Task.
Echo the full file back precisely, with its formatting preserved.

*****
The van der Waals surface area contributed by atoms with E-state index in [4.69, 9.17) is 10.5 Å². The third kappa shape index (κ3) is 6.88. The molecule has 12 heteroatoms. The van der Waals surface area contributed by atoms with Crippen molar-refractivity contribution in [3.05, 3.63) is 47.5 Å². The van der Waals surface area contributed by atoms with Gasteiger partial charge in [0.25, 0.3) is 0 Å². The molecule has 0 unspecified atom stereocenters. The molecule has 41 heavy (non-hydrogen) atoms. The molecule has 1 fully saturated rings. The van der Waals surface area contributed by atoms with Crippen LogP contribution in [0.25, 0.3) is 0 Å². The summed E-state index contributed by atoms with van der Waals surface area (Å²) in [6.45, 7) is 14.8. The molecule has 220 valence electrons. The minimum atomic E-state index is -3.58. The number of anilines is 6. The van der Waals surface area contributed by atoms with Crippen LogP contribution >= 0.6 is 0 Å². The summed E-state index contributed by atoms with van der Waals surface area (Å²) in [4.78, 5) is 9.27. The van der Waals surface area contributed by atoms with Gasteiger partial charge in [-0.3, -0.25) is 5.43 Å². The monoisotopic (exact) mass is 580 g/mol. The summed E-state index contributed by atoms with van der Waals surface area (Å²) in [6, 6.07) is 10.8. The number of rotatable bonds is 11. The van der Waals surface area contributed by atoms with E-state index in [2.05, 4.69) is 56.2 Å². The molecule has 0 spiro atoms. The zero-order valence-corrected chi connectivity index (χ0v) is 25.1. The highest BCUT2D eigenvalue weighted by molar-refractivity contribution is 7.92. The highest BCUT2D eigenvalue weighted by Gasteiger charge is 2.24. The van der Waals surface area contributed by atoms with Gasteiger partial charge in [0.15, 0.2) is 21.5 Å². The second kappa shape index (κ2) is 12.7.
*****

The van der Waals surface area contributed by atoms with E-state index in [4.69, 9.17) is 10.5 Å². The third kappa shape index (κ3) is 6.88. The molecule has 12 heteroatoms. The van der Waals surface area contributed by atoms with Crippen molar-refractivity contribution in [3.05, 3.63) is 47.5 Å². The van der Waals surface area contributed by atoms with Gasteiger partial charge in [0.25, 0.3) is 0 Å². The molecule has 0 unspecified atom stereocenters. The molecule has 41 heavy (non-hydrogen) atoms. The molecule has 1 fully saturated rings. The van der Waals surface area contributed by atoms with Crippen LogP contribution in [0.25, 0.3) is 0 Å². The summed E-state index contributed by atoms with van der Waals surface area (Å²) in [6.45, 7) is 14.8. The molecule has 220 valence electrons. The minimum atomic E-state index is -3.58. The number of anilines is 6. The van der Waals surface area contributed by atoms with Crippen LogP contribution >= 0.6 is 0 Å². The summed E-state index contributed by atoms with van der Waals surface area (Å²) in [4.78, 5) is 9.27. The van der Waals surface area contributed by atoms with Gasteiger partial charge in [-0.3, -0.25) is 5.43 Å². The monoisotopic (exact) mass is 580 g/mol. The summed E-state index contributed by atoms with van der Waals surface area (Å²) in [6, 6.07) is 10.8. The number of rotatable bonds is 11. The van der Waals surface area contributed by atoms with E-state index in [2.05, 4.69) is 56.2 Å². The molecule has 0 spiro atoms. The zero-order valence-corrected chi connectivity index (χ0v) is 25.1. The highest BCUT2D eigenvalue weighted by molar-refractivity contribution is 7.92. The highest BCUT2D eigenvalue weighted by Gasteiger charge is 2.24. The van der Waals surface area contributed by atoms with Gasteiger partial charge in [0.15, 0.2) is 21.5 Å². The second kappa shape index (κ2) is 12.7.